“Hello?” her voice echoed through the phone as I choked on the dry air wedged in my throat.
“Hello,” she repeated while I searched for a word that might change the conversation, searched for a word that might get me off the phone, searched for any word that could take us back a few moments before those words, “It’s cancer.”
She was only 35, healthy, active. A mother of three little girls. A wife. My older sister. When she called to tell me about the lump, a few weeks prior, I hadn’t paid attention. Other topics of conversation washed over her words: putting the crib together, Mom’s impending visit, the weather. Now, another phone call, the same topic again.
Finally, I managed a response, “What did the doctor say?”
“But, how. What?” That’s all I could say. As an English teacher and writer, my life has been built on words. Words have soothed me and bolstered me and guided me. Now words had vanished, become senseless, dead. We hung up.
I went back to chopping potatoes. At nine months pregnant, I couldn’t get on a plane to visit. I lived on the edge of the Oregon Coast. She lived on the edge of the Deep South. Having grown up in Chicago together, sharing a basement bedroom as children, sharing an apartment through college and well into our 20s, we never thought our lives would carry us to edges so distant and different.
When my husband came home that evening, I didn’t say anything to him about the phone call. I didn’t say anything for several days. I couldn’t repeat what she had said, and had to say over and over again to family members, friends, neighbors.
That night I woke several times, choking on her words, frightened by everything they might bring: sorrow, horror, hardship. But mostly I thought about her little girls, all under the age of 5. I rummaged for words that might offer some sense of hope to all of us.
When I called the next day, I still didn’t know what to say. She needed words that offered help. All I had were questions and worries and fears that I swallowed into silence.
She demanded that we (all of us close to her) research the details: diets, vitamins, medications, surgeries. We followed her orders, but nothing we found was enough. Nothing we said made sense.
Consequent phone calls in the following months relayed the stories of the lumpectomy and radiation. Her husband and daughters accompanied her to the medical center. The girls drew pictures while they waited for their mother in a separate room. A room decorated with dusty, fake flowers and pink upholstered chairs.
While I waited, miles away, I nursed my newborn son.
After the lumpectomy and radiation, she was declared clear of cancer, but possibilities of reoccurrence became a daily threat. She cut all sugar from her diet, began a rigorous exercise regimen. Her already slender body lost many pounds. She scoured breast cancer message board sites, calling to inform me of the horrors she found, the friends she made, the other young mothers whose cancer had returned a year later or years later. I hated those message board sites. The fear they caused was much greater than the moments of comfort they might have brought. I didn’t want her to know that fear.
“I’m getting them both cut off.” Another phone call. “I need you to check out the breasts on this website and tell me how they look.” I was horrified. Words failed me again. The thought of cutting off my own heaving breasts that fed my son made me sick.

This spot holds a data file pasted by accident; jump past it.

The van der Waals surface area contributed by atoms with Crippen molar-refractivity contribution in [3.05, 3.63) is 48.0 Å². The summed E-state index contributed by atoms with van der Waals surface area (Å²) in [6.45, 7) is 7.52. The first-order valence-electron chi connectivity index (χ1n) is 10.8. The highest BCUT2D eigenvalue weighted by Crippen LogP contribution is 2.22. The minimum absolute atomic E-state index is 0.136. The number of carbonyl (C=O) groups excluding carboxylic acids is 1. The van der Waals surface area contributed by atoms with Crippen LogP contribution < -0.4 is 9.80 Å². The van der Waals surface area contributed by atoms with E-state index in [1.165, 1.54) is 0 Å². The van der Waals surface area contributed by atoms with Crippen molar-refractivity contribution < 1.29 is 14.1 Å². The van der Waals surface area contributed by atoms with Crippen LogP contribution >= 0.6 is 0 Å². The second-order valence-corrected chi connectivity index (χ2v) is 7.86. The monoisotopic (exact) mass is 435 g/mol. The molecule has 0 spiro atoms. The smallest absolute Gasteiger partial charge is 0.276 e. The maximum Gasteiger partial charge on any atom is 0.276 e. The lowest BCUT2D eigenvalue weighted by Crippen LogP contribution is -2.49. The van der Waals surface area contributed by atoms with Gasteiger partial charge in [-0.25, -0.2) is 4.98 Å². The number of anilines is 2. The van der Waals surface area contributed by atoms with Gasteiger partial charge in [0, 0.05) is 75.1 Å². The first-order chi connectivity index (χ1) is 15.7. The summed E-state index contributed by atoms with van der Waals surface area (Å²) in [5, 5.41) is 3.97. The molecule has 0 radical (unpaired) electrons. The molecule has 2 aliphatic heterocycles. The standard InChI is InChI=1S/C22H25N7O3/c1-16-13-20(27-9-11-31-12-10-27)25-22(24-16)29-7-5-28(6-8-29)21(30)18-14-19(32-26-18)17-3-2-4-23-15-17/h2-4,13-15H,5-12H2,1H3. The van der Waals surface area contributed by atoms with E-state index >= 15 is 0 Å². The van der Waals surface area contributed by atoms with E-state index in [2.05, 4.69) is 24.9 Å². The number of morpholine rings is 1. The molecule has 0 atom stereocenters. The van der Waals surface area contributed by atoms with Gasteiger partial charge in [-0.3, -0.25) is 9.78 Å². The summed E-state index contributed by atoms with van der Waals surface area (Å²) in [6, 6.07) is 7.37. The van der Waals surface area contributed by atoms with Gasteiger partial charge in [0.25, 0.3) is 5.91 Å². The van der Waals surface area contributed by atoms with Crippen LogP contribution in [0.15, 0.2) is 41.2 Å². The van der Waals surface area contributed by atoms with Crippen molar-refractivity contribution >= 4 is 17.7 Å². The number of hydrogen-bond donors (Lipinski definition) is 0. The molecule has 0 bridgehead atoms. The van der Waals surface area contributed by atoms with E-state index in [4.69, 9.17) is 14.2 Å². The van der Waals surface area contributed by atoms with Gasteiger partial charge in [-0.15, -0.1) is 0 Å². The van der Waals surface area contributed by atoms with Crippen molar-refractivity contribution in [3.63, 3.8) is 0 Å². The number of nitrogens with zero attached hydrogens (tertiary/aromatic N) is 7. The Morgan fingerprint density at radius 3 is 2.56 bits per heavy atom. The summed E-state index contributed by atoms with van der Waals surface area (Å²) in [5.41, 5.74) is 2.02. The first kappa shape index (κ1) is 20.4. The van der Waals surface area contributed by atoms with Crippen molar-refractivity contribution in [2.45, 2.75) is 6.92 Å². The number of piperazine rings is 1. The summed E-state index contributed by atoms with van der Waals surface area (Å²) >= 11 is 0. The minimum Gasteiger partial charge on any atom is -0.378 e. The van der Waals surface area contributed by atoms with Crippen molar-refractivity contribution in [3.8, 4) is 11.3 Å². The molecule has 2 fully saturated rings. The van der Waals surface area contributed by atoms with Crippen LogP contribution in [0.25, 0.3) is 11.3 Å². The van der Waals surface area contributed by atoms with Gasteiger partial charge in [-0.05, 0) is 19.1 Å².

I didn’t want to look, but I didn’t want her to have to look alone. We spent several hours on the phone, both in front of our computers, looking at reconstructed breasts. Breasts that had been completely cut off and somehow reconstructed from body fat and skin. I knew this was something she had to do. I, too, would not want to live the rest of my life waiting. The pain of waiting seems far greater than the pain of physical intrusion.
She visited several breast reconstruction specialists, informed us of the options, and made her decision.
She moved away from her daughters, her husband, her life, for three weeks. Our mother met her in Atlanta at a house they had rented for the recovery. Other grandparents would help with the kids. I sent magazines and a card with words I didn’t write.
The first days after the surgery she couldn’t move. She woke each night, crying from pain. She couldn’t lift her arms for months, couldn’t wash her own hair, couldn’t hug her daughters without pain. She’s still in pain, years later. But she’s stopped looking at survivor websites. Stopped living that life. Although she’ll always be considered a survivor. She survived the horror.
Those first words, “It’s cancer,” left me wondering what her baby girls and her husband and I would do without her. They left her wondering the same. We didn’t know such a thing is survivable. All we knew about cancer was death. When I went to my own first mammogram and had to tell of “my” history with breast cancer, the nurse asked if my sister had died. She didn’t hesitate, flinch, stumble: “Did she die?” I choked down the vomit rising in my throat.
No, she is alive and healthy and brave. She guided us through the nightmare because no matter how hard we searched for words that would make sense, words that would comfort and relieve, we found none. I’m sorry words can never provide the relief and refuge I wished and wish for you. Sorry that every time you desperately needed me to say something, words seemed so useless.